Athletes are typically highly motivated and committed to their sports. Hard work as a means of improvement is a core value. Among the most difficult things a sports medicine physician must recommend to an athlete is rest.
An athlete’s response to a physician’s advice is not age-dependent. Older people often tragically ignore sound advice while younger athletes with a bright future may accept the verdict.
Inexperienced athletes perceive rest as a defeat and often ignore this recommendation. Their persistence to “work through the pain” often leads to a more severe, career-ending or life-altering injury.
More mature athletes understand that resting can be an opportunity to become better at their sport. They use the time to work on other aspects of their game and often emerge stronger and more competitive.
For example, a pitcher or golfer may realize after an injury that they can no longer rely on power and must add more finesse to their game.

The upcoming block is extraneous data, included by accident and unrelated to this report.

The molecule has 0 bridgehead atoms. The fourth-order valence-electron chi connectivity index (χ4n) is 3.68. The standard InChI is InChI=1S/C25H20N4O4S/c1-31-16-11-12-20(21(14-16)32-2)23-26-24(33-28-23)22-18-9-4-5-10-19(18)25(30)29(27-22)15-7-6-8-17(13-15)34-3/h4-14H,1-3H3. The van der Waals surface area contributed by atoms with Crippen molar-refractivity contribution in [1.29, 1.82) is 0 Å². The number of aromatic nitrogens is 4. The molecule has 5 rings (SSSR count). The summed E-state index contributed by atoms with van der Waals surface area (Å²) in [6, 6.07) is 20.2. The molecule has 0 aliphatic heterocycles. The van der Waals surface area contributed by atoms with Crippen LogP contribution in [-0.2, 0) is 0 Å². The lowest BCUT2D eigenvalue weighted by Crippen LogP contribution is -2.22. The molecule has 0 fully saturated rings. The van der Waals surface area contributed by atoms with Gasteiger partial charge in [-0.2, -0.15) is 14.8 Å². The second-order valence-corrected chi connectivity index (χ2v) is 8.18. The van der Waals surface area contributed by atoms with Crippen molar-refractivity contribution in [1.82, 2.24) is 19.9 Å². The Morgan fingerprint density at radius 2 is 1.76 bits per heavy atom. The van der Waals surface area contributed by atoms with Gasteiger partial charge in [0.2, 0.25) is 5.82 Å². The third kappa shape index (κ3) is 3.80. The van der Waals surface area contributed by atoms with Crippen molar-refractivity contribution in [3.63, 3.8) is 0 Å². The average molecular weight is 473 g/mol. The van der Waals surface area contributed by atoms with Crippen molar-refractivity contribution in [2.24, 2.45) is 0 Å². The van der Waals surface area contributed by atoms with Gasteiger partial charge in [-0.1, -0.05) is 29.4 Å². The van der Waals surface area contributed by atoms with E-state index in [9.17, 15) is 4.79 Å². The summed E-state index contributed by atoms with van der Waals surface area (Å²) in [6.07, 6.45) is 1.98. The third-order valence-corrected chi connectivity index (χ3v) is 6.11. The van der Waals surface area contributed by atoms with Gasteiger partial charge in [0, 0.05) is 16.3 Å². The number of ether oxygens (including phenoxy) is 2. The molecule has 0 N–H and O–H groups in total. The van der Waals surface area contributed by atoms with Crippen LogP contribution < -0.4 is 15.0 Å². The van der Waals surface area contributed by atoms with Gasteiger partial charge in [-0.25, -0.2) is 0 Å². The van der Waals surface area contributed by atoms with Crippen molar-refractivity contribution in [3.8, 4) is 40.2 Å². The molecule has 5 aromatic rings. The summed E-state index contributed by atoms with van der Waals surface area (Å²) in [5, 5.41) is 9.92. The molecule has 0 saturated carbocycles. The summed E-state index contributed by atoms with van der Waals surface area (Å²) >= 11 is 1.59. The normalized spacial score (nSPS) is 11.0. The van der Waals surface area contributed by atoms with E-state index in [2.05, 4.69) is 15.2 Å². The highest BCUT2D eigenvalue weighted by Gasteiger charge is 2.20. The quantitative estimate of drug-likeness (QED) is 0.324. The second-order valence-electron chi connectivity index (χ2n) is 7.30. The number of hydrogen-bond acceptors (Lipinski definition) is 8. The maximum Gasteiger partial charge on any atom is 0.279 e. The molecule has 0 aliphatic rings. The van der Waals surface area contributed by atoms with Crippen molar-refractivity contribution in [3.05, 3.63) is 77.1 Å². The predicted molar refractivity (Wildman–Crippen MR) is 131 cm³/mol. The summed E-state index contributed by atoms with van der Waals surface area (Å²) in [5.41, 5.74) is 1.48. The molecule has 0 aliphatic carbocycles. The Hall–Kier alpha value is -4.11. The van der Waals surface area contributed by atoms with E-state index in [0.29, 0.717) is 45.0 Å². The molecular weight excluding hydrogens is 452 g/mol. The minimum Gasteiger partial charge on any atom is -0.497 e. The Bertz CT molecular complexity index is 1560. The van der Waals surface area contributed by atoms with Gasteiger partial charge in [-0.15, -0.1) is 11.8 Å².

Rest is an effective treatment for many injuries:
• Muscle strain. Rest allows muscle fibers that may have small tears to repair themselves and perform more efficiently.
• Sprains. These injuries involve ligaments that stabilize joints. Swelling and inflammation are a result of these injuries and rest gives the body an opportunity to resolve this response.
• Concussions. Any brain injury requires cognitive and physical rest so that brain cells can heal. Any activity should be stopped until it can be done without a headache.
Rest does not mean total separation from sports. Rehabilitation involves activity without the use of an injured limb or joint. Bracing can often allow for limited, painless activity. A recovery plan should include the advice of a certified athletic trainer or physical therapist.
One common feature to these injuries is pain and a good rule to follow is that if it hurts, rest is in order.